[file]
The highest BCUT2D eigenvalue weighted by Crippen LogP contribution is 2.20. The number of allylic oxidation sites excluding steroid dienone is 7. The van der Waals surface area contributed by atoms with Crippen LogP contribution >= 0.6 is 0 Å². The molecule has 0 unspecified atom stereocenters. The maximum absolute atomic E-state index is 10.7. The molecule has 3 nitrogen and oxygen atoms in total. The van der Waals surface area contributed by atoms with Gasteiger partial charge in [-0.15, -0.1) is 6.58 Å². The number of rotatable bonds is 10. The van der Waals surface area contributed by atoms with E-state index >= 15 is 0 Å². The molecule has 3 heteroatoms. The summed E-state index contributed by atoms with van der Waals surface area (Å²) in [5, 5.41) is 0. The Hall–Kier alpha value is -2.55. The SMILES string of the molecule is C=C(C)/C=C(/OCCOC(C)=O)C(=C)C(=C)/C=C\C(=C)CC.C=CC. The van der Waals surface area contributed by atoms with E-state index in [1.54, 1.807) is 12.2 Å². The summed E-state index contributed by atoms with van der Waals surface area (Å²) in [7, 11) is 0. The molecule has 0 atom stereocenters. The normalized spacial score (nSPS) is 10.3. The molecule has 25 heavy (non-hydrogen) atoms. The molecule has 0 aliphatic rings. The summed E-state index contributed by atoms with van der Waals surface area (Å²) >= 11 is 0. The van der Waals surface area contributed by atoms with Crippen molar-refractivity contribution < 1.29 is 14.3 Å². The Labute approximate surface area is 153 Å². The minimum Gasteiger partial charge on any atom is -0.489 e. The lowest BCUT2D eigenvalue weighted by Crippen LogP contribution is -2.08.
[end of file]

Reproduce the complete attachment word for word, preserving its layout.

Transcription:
The highest BCUT2D eigenvalue weighted by Crippen LogP contribution is 2.20. The number of allylic oxidation sites excluding steroid dienone is 7. The van der Waals surface area contributed by atoms with Crippen LogP contribution >= 0.6 is 0 Å². The molecule has 0 unspecified atom stereocenters. The maximum absolute atomic E-state index is 10.7. The molecule has 3 nitrogen and oxygen atoms in total. The van der Waals surface area contributed by atoms with Gasteiger partial charge in [-0.15, -0.1) is 6.58 Å². The number of rotatable bonds is 10. The van der Waals surface area contributed by atoms with E-state index >= 15 is 0 Å². The molecule has 3 heteroatoms. The summed E-state index contributed by atoms with van der Waals surface area (Å²) in [5, 5.41) is 0. The Hall–Kier alpha value is -2.55. The SMILES string of the molecule is C=C(C)/C=C(/OCCOC(C)=O)C(=C)C(=C)/C=C\C(=C)CC.C=CC. The van der Waals surface area contributed by atoms with E-state index in [1.54, 1.807) is 12.2 Å². The summed E-state index contributed by atoms with van der Waals surface area (Å²) in [7, 11) is 0. The molecule has 0 atom stereocenters. The normalized spacial score (nSPS) is 10.3. The molecule has 25 heavy (non-hydrogen) atoms. The molecule has 0 aliphatic rings. The summed E-state index contributed by atoms with van der Waals surface area (Å²) >= 11 is 0. The van der Waals surface area contributed by atoms with Crippen molar-refractivity contribution < 1.29 is 14.3 Å². The Labute approximate surface area is 153 Å². The minimum Gasteiger partial charge on any atom is -0.489 e. The lowest BCUT2D eigenvalue weighted by Crippen LogP contribution is -2.08.